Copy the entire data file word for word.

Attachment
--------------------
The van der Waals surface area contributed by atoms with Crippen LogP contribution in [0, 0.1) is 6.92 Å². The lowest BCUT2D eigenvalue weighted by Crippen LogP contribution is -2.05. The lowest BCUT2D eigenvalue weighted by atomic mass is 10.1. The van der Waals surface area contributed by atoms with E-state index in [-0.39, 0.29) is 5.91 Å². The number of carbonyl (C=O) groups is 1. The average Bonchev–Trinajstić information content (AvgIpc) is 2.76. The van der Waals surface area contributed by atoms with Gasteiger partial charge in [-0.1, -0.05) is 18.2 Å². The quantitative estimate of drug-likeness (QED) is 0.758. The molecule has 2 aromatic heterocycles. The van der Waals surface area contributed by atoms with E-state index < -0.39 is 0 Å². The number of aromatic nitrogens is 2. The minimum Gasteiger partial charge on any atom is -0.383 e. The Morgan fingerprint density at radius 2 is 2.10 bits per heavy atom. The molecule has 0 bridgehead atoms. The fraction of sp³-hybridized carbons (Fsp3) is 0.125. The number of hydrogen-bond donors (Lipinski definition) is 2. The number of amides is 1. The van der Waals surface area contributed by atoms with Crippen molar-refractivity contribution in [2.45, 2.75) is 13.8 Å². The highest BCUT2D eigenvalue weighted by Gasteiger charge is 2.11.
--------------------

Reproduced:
The van der Waals surface area contributed by atoms with Crippen LogP contribution in [0, 0.1) is 6.92 Å². The lowest BCUT2D eigenvalue weighted by Crippen LogP contribution is -2.05. The lowest BCUT2D eigenvalue weighted by atomic mass is 10.1. The van der Waals surface area contributed by atoms with E-state index in [-0.39, 0.29) is 5.91 Å². The number of carbonyl (C=O) groups is 1. The average Bonchev–Trinajstić information content (AvgIpc) is 2.76. The van der Waals surface area contributed by atoms with Gasteiger partial charge in [-0.1, -0.05) is 18.2 Å². The quantitative estimate of drug-likeness (QED) is 0.758. The molecule has 2 aromatic heterocycles. The van der Waals surface area contributed by atoms with E-state index < -0.39 is 0 Å². The number of aromatic nitrogens is 2. The minimum Gasteiger partial charge on any atom is -0.383 e. The Morgan fingerprint density at radius 2 is 2.10 bits per heavy atom. The molecule has 0 bridgehead atoms. The fraction of sp³-hybridized carbons (Fsp3) is 0.125. The number of hydrogen-bond donors (Lipinski definition) is 2. The number of amides is 1. The van der Waals surface area contributed by atoms with Crippen molar-refractivity contribution in [2.45, 2.75) is 13.8 Å². The highest BCUT2D eigenvalue weighted by Gasteiger charge is 2.11.